Speaking to Reduxx, former Athletics Canada head coach Peter Eriksson says that he was outraged at the results of the 2016 women’s 800m, and had wanted to speak out agains the injustice on behalf of Melissa Bishop, the Canadian female runner who would have come in first place if not for the three male athletes.
“I was the first one to see Melissa after the race and what do you even say in that scenario? ‘You’re the best woman in the race?’ You don’t get a medal for that,” Eriksson says. “This was such an injustice I wanted to speak out, and then I got a call from the Canadian Olympic Committee’s lawyer saying that if I opened my mouth, I would be banned for life in sport.”
Eriksson explained that, at the time, World Athletics claimed there was a lack of evidence on the advantage possessed by DSD athletes, but that there had been no confusion on the ground about what Semenya and the others were.
“Everybody knew Caster Semenya, for example, was a male. Everybody was aware of it, but I think that World Athletics didn’t want to do anything,” Eriksson says. “This is now also documented in court records. [He] has very high testosterone and is XY. A few years earlier [he] had tried to lower [his] testosterone and began to perform poorly, so [he] stopped.”
Eriksson was hired to the head coach position at Athletics Canada in 2013, and, during his tenure, Eriksson made history by leading Canada to record medal counts at major events. He also established himself as the most medal-winning head coach in Canadian athletic history.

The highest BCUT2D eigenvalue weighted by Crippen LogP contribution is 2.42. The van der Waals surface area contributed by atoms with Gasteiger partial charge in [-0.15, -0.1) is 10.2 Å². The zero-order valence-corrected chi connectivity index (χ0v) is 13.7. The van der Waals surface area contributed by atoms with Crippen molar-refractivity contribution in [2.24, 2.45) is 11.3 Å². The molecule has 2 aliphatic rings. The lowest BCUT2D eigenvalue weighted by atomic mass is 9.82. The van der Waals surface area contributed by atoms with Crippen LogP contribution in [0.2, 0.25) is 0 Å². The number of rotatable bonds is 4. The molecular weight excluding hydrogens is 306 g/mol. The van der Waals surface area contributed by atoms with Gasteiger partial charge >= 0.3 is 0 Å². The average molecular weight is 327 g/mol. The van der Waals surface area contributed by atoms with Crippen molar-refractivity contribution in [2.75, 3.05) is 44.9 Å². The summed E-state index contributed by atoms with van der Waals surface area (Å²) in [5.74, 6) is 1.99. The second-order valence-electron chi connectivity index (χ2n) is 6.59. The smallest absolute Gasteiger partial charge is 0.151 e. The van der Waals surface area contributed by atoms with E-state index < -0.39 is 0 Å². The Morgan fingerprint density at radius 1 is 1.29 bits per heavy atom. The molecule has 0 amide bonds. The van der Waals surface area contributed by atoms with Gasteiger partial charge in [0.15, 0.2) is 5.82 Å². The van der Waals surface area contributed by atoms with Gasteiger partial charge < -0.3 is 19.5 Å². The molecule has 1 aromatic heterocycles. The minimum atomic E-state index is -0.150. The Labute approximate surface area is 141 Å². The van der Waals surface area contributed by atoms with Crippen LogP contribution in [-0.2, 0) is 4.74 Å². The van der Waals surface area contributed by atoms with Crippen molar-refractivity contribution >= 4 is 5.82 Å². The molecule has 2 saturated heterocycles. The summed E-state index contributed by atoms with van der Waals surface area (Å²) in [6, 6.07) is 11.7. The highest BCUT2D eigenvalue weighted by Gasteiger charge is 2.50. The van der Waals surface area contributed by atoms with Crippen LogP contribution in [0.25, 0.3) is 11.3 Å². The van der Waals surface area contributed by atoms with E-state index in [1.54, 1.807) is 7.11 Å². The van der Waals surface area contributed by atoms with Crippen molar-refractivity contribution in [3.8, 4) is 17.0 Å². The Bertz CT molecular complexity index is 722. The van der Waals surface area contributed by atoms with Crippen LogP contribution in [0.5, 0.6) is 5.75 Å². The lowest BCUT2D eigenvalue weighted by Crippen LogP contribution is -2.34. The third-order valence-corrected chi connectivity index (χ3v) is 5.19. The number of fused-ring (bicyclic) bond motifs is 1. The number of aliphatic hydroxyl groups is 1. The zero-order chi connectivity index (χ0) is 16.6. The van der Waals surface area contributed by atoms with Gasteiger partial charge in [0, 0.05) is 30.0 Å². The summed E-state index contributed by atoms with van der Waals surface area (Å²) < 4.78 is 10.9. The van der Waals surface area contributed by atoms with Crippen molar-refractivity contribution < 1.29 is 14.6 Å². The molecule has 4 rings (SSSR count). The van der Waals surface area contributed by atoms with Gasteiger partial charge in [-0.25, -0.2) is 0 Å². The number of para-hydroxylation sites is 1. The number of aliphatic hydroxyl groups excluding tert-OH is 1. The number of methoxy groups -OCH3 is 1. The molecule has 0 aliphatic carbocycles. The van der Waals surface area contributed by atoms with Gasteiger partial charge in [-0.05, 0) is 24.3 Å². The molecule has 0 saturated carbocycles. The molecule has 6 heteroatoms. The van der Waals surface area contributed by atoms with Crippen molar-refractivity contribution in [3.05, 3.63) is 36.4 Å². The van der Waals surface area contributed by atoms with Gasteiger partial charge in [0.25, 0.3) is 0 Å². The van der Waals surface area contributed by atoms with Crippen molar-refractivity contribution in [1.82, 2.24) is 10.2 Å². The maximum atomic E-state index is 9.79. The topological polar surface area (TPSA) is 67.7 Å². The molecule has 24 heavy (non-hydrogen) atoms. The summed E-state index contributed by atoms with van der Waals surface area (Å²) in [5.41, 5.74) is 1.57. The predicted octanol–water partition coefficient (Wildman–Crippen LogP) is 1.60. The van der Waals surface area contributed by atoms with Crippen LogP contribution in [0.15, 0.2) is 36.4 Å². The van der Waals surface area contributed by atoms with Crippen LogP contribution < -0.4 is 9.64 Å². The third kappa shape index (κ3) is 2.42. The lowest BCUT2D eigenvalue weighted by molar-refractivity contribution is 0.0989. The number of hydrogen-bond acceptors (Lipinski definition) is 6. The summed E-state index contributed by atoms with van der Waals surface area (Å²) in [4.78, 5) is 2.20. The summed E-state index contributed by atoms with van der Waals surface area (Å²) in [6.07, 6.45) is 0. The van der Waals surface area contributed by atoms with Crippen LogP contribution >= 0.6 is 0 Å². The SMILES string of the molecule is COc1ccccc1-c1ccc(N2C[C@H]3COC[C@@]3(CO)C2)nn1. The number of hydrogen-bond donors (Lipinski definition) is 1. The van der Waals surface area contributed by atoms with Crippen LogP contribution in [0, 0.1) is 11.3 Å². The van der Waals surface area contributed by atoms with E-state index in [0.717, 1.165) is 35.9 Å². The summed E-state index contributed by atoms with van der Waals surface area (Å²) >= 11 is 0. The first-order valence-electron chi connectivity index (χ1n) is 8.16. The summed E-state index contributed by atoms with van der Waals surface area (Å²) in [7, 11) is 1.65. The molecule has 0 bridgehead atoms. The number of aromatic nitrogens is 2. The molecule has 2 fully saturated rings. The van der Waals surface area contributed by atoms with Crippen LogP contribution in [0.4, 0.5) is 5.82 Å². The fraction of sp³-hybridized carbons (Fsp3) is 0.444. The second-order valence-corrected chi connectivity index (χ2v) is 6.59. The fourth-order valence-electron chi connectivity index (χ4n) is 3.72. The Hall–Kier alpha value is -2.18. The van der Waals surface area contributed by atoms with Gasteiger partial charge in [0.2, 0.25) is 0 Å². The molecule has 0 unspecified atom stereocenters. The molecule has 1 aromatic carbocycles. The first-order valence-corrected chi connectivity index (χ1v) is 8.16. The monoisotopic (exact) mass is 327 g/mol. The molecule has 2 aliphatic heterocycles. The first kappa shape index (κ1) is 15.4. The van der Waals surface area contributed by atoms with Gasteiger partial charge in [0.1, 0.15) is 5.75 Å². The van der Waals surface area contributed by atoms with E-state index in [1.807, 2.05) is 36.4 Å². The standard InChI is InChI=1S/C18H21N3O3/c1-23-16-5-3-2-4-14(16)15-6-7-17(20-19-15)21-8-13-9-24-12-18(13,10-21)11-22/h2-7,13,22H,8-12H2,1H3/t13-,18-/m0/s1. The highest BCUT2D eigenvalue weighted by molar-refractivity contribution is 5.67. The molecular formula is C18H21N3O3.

But Eriksson’s contract was cancelled just months Rio Olympics despite him having led Team Canada to the highest medal count in track and field since 1932. Eriksson says he was never given a reason, but Athletics Canada stated the decision was due to “changes to its high performance structure.”
Now retired, Eriksson recounts that Bishop’s loss had a massive impact on her life both emotionally and financially.
Bishop’s lifelong coach had been very sick during the 2016 Olympic Games, but had made great effort to be present and witness her most important competition ever. Bishop took her fourth place ranking as a failure and it impacted her greatly.